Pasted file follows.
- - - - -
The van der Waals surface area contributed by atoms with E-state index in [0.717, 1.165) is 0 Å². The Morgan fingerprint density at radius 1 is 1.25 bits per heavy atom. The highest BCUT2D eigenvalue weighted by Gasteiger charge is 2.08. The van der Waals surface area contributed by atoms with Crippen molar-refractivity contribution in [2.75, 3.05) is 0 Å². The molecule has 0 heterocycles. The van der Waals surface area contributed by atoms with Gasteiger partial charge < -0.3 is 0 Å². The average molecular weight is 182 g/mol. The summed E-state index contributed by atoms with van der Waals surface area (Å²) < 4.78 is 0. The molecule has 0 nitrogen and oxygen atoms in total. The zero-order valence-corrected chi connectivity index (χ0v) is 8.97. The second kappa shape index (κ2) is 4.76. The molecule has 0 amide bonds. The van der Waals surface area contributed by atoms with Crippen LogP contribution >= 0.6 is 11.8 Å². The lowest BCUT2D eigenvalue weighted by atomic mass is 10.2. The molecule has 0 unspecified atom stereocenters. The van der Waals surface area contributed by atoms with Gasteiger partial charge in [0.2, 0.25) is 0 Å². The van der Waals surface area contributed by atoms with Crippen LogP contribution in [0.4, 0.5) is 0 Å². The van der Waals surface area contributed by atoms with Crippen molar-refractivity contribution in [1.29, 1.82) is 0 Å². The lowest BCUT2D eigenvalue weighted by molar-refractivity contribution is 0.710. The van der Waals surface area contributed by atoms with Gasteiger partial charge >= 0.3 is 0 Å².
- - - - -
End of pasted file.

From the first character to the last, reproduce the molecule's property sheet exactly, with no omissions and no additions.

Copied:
The van der Waals surface area contributed by atoms with E-state index in [0.717, 1.165) is 0 Å². The Morgan fingerprint density at radius 1 is 1.25 bits per heavy atom. The highest BCUT2D eigenvalue weighted by Gasteiger charge is 2.08. The van der Waals surface area contributed by atoms with Crippen molar-refractivity contribution in [2.75, 3.05) is 0 Å². The molecule has 0 heterocycles. The van der Waals surface area contributed by atoms with Gasteiger partial charge < -0.3 is 0 Å². The average molecular weight is 182 g/mol. The summed E-state index contributed by atoms with van der Waals surface area (Å²) < 4.78 is 0. The molecule has 0 nitrogen and oxygen atoms in total. The zero-order valence-corrected chi connectivity index (χ0v) is 8.97. The second kappa shape index (κ2) is 4.76. The molecule has 0 amide bonds. The van der Waals surface area contributed by atoms with Crippen LogP contribution >= 0.6 is 11.8 Å². The lowest BCUT2D eigenvalue weighted by atomic mass is 10.2. The molecule has 0 unspecified atom stereocenters. The van der Waals surface area contributed by atoms with Gasteiger partial charge in [0.2, 0.25) is 0 Å². The van der Waals surface area contributed by atoms with Crippen LogP contribution in [0.4, 0.5) is 0 Å². The van der Waals surface area contributed by atoms with Crippen molar-refractivity contribution in [1.29, 1.82) is 0 Å². The lowest BCUT2D eigenvalue weighted by molar-refractivity contribution is 0.710. The van der Waals surface area contributed by atoms with Gasteiger partial charge >= 0.3 is 0 Å².